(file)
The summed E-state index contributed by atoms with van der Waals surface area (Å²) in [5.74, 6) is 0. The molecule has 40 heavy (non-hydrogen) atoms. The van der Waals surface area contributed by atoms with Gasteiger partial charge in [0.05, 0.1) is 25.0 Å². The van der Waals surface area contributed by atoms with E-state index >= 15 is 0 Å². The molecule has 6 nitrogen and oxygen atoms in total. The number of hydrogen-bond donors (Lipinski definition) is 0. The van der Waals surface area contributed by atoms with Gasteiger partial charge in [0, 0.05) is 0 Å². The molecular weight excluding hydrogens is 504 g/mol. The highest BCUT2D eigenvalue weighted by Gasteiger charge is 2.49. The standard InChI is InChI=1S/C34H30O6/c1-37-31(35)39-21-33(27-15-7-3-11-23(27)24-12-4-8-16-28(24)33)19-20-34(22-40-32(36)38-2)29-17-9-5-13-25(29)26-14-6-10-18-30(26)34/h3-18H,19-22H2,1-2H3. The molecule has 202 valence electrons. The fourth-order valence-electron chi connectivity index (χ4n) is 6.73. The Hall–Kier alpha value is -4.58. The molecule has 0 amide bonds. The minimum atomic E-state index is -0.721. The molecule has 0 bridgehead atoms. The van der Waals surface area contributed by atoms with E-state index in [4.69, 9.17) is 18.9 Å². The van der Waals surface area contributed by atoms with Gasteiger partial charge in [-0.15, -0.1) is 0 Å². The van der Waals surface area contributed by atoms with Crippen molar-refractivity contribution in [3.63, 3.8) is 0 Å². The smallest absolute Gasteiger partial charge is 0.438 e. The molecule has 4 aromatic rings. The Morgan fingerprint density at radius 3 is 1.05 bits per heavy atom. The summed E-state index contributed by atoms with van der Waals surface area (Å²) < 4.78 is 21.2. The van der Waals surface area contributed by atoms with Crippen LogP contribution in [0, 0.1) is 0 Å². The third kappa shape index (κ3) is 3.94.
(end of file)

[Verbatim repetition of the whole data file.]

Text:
The summed E-state index contributed by atoms with van der Waals surface area (Å²) in [5.74, 6) is 0. The molecule has 40 heavy (non-hydrogen) atoms. The van der Waals surface area contributed by atoms with Gasteiger partial charge in [0.05, 0.1) is 25.0 Å². The van der Waals surface area contributed by atoms with E-state index >= 15 is 0 Å². The molecule has 6 nitrogen and oxygen atoms in total. The number of hydrogen-bond donors (Lipinski definition) is 0. The van der Waals surface area contributed by atoms with Gasteiger partial charge in [0, 0.05) is 0 Å². The molecular weight excluding hydrogens is 504 g/mol. The highest BCUT2D eigenvalue weighted by Gasteiger charge is 2.49. The standard InChI is InChI=1S/C34H30O6/c1-37-31(35)39-21-33(27-15-7-3-11-23(27)24-12-4-8-16-28(24)33)19-20-34(22-40-32(36)38-2)29-17-9-5-13-25(29)26-14-6-10-18-30(26)34/h3-18H,19-22H2,1-2H3. The molecule has 202 valence electrons. The fourth-order valence-electron chi connectivity index (χ4n) is 6.73. The Hall–Kier alpha value is -4.58. The molecule has 0 amide bonds. The minimum atomic E-state index is -0.721. The molecule has 0 bridgehead atoms. The van der Waals surface area contributed by atoms with E-state index in [4.69, 9.17) is 18.9 Å². The van der Waals surface area contributed by atoms with Gasteiger partial charge in [-0.15, -0.1) is 0 Å². The van der Waals surface area contributed by atoms with Crippen molar-refractivity contribution in [3.63, 3.8) is 0 Å². The smallest absolute Gasteiger partial charge is 0.438 e. The molecule has 4 aromatic rings. The Morgan fingerprint density at radius 3 is 1.05 bits per heavy atom. The summed E-state index contributed by atoms with van der Waals surface area (Å²) < 4.78 is 21.2. The van der Waals surface area contributed by atoms with Crippen LogP contribution in [0, 0.1) is 0 Å². The third kappa shape index (κ3) is 3.94.